Today I thought it imperative that we take a look at clichés, and folk sayings.
What are clichés and folk sayings?
Cliché -- an expression, idea, or element of an artistic work which has been overused to the point of losing its original meaning or effect. At some earlier time it was considered meaningful or novel. Many cliché started off as a folk saying in some part or other of a country. They are used for comic relief.
Clichés are things a writer shouldn't over use when writing their books. Let me stress Over Use… because some would have writers believe that you shouldn't use them at all.
Which would kill one of my stories since the heroine finds them fascinating and loves to use them constantly when she talks.
In honesty, a lot of writers and people in general use them more often than they like to think. They're catchy phrases that stick with you. They are the commercials, and ads you hear a gazillion times a day. The little adages that stick in your head and won't get out no matter how hard to you shake your skull.
Why? Well, clichés and folksy verbiage tend to date a book. They tend to throw people out of the storyline for a moment as they try to understand the meaning. You don't want people just remembering a saying from your book. (unless they mention that it came from your book... hmm)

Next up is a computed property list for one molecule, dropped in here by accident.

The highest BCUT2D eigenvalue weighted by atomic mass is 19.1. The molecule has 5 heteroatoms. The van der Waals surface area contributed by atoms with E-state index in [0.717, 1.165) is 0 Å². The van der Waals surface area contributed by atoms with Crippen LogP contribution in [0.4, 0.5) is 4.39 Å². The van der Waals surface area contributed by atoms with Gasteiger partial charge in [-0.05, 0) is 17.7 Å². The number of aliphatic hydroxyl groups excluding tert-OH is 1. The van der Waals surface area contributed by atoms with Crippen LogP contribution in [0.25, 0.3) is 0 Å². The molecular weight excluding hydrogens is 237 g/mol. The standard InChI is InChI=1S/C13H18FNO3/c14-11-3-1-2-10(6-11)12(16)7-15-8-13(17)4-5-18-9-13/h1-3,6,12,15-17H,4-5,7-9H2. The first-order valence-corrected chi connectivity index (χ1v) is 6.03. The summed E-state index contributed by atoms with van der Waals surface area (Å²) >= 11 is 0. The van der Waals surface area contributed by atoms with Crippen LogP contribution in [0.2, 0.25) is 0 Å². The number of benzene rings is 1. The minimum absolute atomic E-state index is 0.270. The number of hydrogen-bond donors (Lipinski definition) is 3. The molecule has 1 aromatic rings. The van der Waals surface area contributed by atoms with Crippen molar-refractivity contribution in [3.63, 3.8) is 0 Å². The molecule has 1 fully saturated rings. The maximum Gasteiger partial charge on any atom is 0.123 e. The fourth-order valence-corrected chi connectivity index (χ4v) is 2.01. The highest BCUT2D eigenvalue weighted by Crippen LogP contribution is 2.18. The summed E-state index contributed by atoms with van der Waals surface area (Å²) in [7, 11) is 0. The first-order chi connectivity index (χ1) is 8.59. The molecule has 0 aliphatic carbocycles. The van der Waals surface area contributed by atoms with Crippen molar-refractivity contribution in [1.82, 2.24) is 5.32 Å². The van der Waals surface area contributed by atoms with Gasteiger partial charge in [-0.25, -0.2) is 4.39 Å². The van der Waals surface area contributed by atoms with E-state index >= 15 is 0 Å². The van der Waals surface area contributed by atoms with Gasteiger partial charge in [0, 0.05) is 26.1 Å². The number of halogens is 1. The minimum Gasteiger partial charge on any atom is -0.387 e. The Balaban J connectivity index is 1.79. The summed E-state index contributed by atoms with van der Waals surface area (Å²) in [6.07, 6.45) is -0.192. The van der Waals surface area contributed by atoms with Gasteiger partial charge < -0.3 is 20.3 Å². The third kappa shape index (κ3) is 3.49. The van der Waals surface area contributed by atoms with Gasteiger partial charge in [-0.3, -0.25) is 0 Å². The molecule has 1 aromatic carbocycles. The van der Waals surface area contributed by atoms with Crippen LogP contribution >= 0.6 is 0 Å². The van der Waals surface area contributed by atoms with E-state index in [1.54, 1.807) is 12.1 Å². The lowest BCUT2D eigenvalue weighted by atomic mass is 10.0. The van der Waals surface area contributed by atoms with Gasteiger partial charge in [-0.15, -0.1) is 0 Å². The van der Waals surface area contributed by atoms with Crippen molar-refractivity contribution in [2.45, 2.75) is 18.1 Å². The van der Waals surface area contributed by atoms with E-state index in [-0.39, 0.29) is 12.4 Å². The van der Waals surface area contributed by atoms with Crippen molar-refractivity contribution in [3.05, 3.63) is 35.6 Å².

The biggest reason would be clichés tend to get overused. A good writer should write with the intent that their writing will catch a reader's imagination so fully that one of their lines or more become cliché in status.
Can you think of a writer who's words have done that?
I thought we should take a look at clichés and folksy language and perhaps give you some ideas for your next story… No. No. Do not use these. They are mine. LOL
I'll write them and for fun let's see if what explanation you can give for their meaning.
If a bullfrog had wings it wouldn't bump its butt on the ground.
(I'd never heard this particular saying until I started dating my husband, who is from the south, Georgia to be exact.)
May the Bird of Paradise Fly Up Your Nose.
First thought that comes to my mind is... that would be like sticking a hot needle in my eye. Ouch)
The phrase can be found in the lyrics of a Little Jimmy Dickens song. But what does it mean? What is a Bird of Paradise? And why exactly do you want it to fly up my nose?
Not Playing with a Full Deck.
Doesn't have both oars in the water.
Going to talk to a man about a dog. (Yet another saying I didn't hear till I met my husband.)
Make like a tree and leave.
Shoot for the moon, even if you miss, you'll be among the stars.
Before you criticize someone, walk a mile in their shoes. That way you are a mile away and you have their shoes.
If you think talk is cheap, try hiring a lawyer.
Pro is to con as progress is to Congress.
I used to think I was indecisive, but now I'm not so sure.
A watched pot never boils.
Back handed compliment.
Scrape the bottom of the barrel.
Hit the nail on the head.
Hurts like the Dickens.
Keep your pants on.
Tied to her apron strings.
Let the cat out of the bag.
Well… how many did get?
Your assignment if you choose to take it… see how many you clichés or folk sayings you can find or hear through out the day.
*** Handy tip -- There are so many more. If you need some for your stories all you have to do is type cliché into the search line.
Wait… scratch that… you do not want to use clichés. If you must, use them sparingly.
Do not sprinkle them willy nilly like throughout your story, or the Bird of Paradise just might fly up your nose.